While only a minimal number of quasi-public concession and private transportation projects have been developed in the United States, the European countries visited are leveraging concessions for major portions of their highway systems. Portugal, for example, has gone from 431 km of concessions in 1991, to a planned 2,700 km of concessions in 2006--representing 90 percent of its national highway network. The concession system is allowing Portugal to complete its strategic National Road Plan by 2006, an 8-year acceleration over the projected timeline of traditional methods. Concessions are used for both construction and maintenance of European motorways. Concession periods vary, but were commonly found to be 30 years. The Dutch are promoting concession periods that equal 75 percent of the design life of the product. Both public agencies and concession companies commonly obtain long-term warranties from their contractors, but the team observed widespread use of maintenance contracts in lieu of warranties. A variety of concession structures were observed, ranging from fully private to quasi-public and fully public entities, with varying requirements for private-sector equity. This report includes a discussion of a "Public-Private Comparator" employed by both the Netherlands and the United Kingdom in making procurement decisions. Drivers for the use of concessions range from lack of public funding to a belief that private financing and maintenance delivers a higher quality product and provides benchmarks for public-sector performance. Concessions also are discussed in the performance contracting section of this report.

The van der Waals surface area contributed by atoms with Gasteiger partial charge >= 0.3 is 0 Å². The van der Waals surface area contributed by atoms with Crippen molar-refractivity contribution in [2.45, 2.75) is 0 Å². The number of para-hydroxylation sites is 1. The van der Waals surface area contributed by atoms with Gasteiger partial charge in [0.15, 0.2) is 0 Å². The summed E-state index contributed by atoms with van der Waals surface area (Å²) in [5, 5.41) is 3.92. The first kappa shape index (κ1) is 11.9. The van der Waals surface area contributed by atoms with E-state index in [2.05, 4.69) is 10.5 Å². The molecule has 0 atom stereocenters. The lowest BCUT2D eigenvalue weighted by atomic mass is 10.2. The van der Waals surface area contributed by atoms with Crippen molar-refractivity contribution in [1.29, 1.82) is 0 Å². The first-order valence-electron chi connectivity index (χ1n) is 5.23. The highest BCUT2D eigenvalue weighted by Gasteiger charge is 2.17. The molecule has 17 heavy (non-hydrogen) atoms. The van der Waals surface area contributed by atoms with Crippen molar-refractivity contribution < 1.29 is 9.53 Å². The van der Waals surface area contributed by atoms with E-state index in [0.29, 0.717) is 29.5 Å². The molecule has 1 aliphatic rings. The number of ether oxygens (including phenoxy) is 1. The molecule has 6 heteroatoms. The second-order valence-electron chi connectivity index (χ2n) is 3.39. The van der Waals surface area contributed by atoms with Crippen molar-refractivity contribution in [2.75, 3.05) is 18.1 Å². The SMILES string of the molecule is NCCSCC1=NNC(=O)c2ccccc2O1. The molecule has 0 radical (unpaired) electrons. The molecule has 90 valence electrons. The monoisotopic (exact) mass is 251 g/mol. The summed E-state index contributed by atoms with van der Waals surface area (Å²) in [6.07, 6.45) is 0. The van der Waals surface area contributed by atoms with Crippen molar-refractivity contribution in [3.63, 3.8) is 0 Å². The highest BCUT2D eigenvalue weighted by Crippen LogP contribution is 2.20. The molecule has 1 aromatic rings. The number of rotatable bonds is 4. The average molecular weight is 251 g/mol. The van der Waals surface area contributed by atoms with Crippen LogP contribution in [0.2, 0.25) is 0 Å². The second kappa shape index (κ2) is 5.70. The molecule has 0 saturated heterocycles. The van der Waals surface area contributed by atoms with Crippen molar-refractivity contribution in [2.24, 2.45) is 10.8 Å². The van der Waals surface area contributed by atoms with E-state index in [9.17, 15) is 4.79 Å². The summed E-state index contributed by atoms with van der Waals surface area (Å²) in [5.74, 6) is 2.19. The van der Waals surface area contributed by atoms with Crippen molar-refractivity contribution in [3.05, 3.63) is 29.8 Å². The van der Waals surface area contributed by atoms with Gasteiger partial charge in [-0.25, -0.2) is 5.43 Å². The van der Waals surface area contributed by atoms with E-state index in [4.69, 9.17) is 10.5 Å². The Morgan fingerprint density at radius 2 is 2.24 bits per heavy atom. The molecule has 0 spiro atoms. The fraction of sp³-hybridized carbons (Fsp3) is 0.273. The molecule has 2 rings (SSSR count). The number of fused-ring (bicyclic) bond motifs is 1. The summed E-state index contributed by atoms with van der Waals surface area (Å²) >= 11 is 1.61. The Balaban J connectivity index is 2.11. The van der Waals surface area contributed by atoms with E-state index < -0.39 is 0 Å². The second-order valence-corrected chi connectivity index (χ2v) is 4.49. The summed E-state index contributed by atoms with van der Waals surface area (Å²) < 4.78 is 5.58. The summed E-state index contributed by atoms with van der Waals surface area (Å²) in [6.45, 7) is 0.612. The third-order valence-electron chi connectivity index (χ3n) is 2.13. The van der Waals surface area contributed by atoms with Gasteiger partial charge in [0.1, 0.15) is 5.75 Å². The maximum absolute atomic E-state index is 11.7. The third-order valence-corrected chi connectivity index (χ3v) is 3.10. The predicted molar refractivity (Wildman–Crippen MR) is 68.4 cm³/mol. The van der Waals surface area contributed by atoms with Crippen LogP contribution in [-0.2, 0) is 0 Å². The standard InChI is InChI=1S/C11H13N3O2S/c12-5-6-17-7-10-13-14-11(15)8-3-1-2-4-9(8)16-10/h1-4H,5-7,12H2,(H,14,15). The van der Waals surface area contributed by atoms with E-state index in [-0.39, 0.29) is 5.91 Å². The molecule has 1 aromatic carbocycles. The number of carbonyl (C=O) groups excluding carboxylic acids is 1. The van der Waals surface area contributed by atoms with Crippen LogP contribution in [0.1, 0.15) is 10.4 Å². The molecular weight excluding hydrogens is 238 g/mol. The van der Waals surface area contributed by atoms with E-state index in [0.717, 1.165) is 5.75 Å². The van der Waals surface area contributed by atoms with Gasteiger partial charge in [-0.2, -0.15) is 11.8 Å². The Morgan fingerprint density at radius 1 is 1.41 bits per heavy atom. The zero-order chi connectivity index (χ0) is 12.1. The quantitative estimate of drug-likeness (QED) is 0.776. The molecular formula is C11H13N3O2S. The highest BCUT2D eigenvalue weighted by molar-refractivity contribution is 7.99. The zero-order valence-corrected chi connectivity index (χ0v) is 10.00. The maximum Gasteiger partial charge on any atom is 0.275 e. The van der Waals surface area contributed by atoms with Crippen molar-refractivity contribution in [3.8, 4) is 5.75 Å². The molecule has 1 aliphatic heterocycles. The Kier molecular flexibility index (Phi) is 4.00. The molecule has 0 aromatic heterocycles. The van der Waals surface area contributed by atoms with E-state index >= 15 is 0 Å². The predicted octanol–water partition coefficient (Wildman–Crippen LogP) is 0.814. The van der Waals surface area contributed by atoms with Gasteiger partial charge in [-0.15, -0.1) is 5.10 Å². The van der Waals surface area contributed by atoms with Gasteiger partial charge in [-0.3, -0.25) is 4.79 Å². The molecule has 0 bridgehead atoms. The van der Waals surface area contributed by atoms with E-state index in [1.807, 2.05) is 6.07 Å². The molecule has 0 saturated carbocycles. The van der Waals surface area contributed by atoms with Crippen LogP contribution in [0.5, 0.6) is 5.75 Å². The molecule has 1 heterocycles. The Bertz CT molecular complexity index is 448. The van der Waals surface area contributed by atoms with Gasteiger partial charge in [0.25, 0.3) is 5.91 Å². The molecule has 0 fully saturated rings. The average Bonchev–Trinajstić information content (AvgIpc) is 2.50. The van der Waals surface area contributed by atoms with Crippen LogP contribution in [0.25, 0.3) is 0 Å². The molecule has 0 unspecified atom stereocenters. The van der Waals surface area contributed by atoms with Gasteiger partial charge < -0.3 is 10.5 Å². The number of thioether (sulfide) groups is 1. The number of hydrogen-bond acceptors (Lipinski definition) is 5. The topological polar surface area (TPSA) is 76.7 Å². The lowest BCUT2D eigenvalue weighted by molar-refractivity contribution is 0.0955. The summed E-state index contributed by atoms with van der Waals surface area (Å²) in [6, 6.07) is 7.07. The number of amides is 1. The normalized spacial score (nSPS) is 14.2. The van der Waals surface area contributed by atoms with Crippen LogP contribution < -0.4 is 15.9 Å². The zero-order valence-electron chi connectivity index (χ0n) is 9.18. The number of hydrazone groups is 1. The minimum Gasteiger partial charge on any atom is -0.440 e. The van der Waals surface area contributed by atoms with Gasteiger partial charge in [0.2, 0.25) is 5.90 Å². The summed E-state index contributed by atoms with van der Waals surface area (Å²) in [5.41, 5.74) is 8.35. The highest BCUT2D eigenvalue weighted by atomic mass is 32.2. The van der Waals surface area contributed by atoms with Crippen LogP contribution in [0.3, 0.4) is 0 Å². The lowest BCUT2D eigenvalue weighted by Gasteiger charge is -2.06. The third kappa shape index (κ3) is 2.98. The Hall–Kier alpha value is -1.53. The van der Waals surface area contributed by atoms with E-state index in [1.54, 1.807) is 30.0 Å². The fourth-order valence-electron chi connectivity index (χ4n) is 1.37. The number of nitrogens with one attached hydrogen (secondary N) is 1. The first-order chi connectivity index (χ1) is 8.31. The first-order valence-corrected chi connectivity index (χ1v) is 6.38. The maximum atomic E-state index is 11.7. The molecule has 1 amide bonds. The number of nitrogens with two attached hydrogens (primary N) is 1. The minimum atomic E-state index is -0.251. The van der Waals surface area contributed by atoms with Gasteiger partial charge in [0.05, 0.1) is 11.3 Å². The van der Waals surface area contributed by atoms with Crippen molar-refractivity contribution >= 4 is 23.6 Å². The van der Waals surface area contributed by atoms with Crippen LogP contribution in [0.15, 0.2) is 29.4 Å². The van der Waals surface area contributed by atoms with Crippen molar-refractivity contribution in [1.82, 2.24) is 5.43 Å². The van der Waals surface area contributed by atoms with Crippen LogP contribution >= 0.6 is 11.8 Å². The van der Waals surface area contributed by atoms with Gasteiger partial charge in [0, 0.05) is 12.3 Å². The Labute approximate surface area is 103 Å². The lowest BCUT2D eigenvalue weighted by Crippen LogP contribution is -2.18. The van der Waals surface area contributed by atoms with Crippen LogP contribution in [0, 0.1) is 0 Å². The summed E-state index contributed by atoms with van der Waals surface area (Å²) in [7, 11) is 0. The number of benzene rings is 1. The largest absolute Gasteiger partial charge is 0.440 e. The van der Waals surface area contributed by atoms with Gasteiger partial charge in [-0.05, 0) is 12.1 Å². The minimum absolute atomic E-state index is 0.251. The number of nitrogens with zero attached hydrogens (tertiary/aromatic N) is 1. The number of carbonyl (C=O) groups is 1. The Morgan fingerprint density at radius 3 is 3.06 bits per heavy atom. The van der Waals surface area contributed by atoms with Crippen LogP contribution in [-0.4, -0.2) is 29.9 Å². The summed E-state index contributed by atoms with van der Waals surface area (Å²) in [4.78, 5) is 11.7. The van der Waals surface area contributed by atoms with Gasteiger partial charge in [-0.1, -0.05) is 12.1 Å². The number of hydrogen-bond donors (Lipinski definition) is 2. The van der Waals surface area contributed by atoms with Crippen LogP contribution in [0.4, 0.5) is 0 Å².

U.S. highway agencies should better utilize the efficiencies and resources that the private sector has to offer, through the use of innovative financing, alternative contracting techniques, design-build, concessions, performance contracting, and proactive asset management. Agencies must focus on the users, while equitably allocating risk and seeking to establish an atmosphere of trust in the implementation of procedures. This report presents a number of tools to assist U.S. agencies in meeting their growing infrastructure needs. Documentation of knowledge and best practices learned on the scan is provided in an effort to implement these tools and make the U.S. transportation system more efficient and effective for the public.

The team found a number of contract administration tools and techniques that will impact the U.S. transportation community. Some of these items can be directly and immediately applied, while others will require legislative changes prior to implementation. All team members will be actively taking opportunities to educate their peers about the results. Additionally, the following actions will be taken by the team to implement the most pertinent findings:

The following table is provided as a guide to the report. Europeans are using certain tools to assist in solving their transportation needs. The table summarizes the tools discovered on the scanning tour and correlates these tools to the needs of U.S. highway agencies.

Access to
Public Funds
Lack of
in Delivery
Slow Delivery
Lack of
Chapter 3: Contracting Techniques                      
  • Procurement
  • Best-Value Selection
      X X X X X      
  • Alternative Bids/Discussions
      X X X X X      
  • Contract Types
  • Payment Mechanisms
  X X X X X X X X X X
Chapter 4: Design-Build X X X X X X X X X X X
Chapter 5: Performance Contracting                      
  • Performance Specifications
      X X X X X X X X
  • Performance Indicators
      X X X X X X X X
Chapter 6: Alternative Financing Techniques                      
  • Funding Sources
  • Public-Private Partnerships
X X X X X X X X      
  • Payment Mechanisms
  • Shadow Tolls
X X X X X       X X X
  • Active Management Payment Mechanism
X X X X X       X X X
Chapter 7: Concessions X X X X X X X X X X X
<< Previous Contents Next >>
Page last modified on November 7, 2014
Federal Highway Administration | 1200 New Jersey Avenue, SE | Washington, DC 20590 | 202-366-4000